The largest of the new channels dug was the Lower Mexican Heading , located about 4 miles south of the US / Mexican border.  It was dug to bypass the upper 4 mile section of the Imperial / Alamo Canal north of the heading that had been rendered unusable from silt deposits.  After completion, a sufficient water supply for the the Imperial Valley was restored, but as with the other bypass channels, it too lacked a headgate to control the flow of water.

There were plans to install a headgate, but building one at this location required the consent of the Mexican government and unfortunately it was not approved until the following year.

Life of the Salton Sea -

Map Depicting Location of The Lower Mexican Heading

Note; The Lower Mexican Heading was also referred to as Intake # 3.

Jan 1904


Event Permalink: https://www.lifeofthesaltonsea.org/event/jan-1904

The Colorado River carries a great deal of silt as it flows downstream.  From the very beginning of its existence, this presented a problem for the Imperial – Alamo Canal.  As the silt built up on the bed of the upper 4 mile section of the canal over the years, it caused the water flow to steadily decline.

The crops growing in the Imperial Valley were desperately thirsty for more water, but the canal system simply couldn’t deliver enough.  The first effort to correct the problems was an attempt to remove the silt and increase the water supply by scouring the channel, but it failed.  Dredging was considered, but neither time or money was available to complete such a large task.

If the California Development Company couldn’t find a solution for delivering adequate water, crops would die and the Imperial Valley would cease to exist.

Life of the Salton Sea -

Clam-Shell Dredge

1902 – 1903


Event Permalink: https://www.lifeofthesaltonsea.org/event/1902-1903

The Newlands Reclamation Act of 1902 was passed by the US congress, but did little to immediately affect the Imperial Valley as reclamation of the desert land to irrigable farmland was already well under way.

The population of the Imperial Valley quickly grew to over 50,000 people in just a couple of years and irrigable land increased to well over 100,000 acres.  Entire towns were built, railroads were extended, and hundreds of miles of additional canals were built to deliver water to individual farms.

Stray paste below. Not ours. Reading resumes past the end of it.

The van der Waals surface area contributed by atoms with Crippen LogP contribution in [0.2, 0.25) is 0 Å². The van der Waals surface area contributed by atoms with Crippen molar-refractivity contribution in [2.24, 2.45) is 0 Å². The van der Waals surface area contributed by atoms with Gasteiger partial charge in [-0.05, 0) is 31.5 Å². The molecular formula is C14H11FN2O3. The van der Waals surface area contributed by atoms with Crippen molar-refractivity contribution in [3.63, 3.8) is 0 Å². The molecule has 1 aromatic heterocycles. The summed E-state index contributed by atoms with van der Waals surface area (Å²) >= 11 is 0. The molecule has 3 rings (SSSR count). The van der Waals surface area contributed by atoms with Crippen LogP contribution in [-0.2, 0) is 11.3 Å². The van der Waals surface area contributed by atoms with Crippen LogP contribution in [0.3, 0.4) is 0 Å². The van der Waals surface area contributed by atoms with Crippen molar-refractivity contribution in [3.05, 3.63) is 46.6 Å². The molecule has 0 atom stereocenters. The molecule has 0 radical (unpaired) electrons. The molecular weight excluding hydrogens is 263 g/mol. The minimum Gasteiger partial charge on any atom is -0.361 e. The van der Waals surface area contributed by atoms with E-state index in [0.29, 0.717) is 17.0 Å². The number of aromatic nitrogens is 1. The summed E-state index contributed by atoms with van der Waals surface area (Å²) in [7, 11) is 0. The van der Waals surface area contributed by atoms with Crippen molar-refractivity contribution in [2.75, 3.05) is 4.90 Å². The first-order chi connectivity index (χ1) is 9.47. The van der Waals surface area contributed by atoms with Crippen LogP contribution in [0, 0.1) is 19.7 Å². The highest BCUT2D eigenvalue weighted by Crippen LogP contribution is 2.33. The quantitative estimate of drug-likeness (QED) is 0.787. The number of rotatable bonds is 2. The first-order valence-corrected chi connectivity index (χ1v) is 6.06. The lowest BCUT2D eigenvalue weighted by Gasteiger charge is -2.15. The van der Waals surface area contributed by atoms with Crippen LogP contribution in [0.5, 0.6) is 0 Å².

With the water flowing and readily available, growth in the region exploded, but there were problems on the horizon.

Life of the Salton Sea -

Imperial City, early 1900s

Apr 1900


Event Permalink: https://www.lifeofthesaltonsea.org/event/may-1900

The original plans from the Colorado Irrigation Company had called for the canal to be routed west around the southern edge of the Algodones Dunes. But that path was considered too costly and time consuming by Mr. Chaffey, so the route of the Alamo Canal, later known as the Imperial Canal, was modified.

The beginning of the canal was moved further south near Pilot Knob, CA, USA (red circle). But instead of going west towards the Imperial Valley, its path turned south into Mexico running roughly parallel with the Colorado River for about 4 miles (green line). From there it connected (purple circle) with with naturally existing overflow channels known as the Alamo Arroyos (yellow lines) with one that was dredged and enlarged into a canal sized channel. The path of the dredged canal meandered westward across Mexico where the other arroyos combined to form the Alamo River (blue line) which continued westward until turning north and crossing the border back into California, USA at Sharp’s Heading (orange circle) and then into the Imperial Valley.

The changes from the original planned route, among many other modifications made by Mr. Chaffey, would later prove to be significant contributing factors to the flooding of the Salton Sink.

Life of the Salton Sea -

Planned Route for the Imperial – Alamo Canal

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May 1901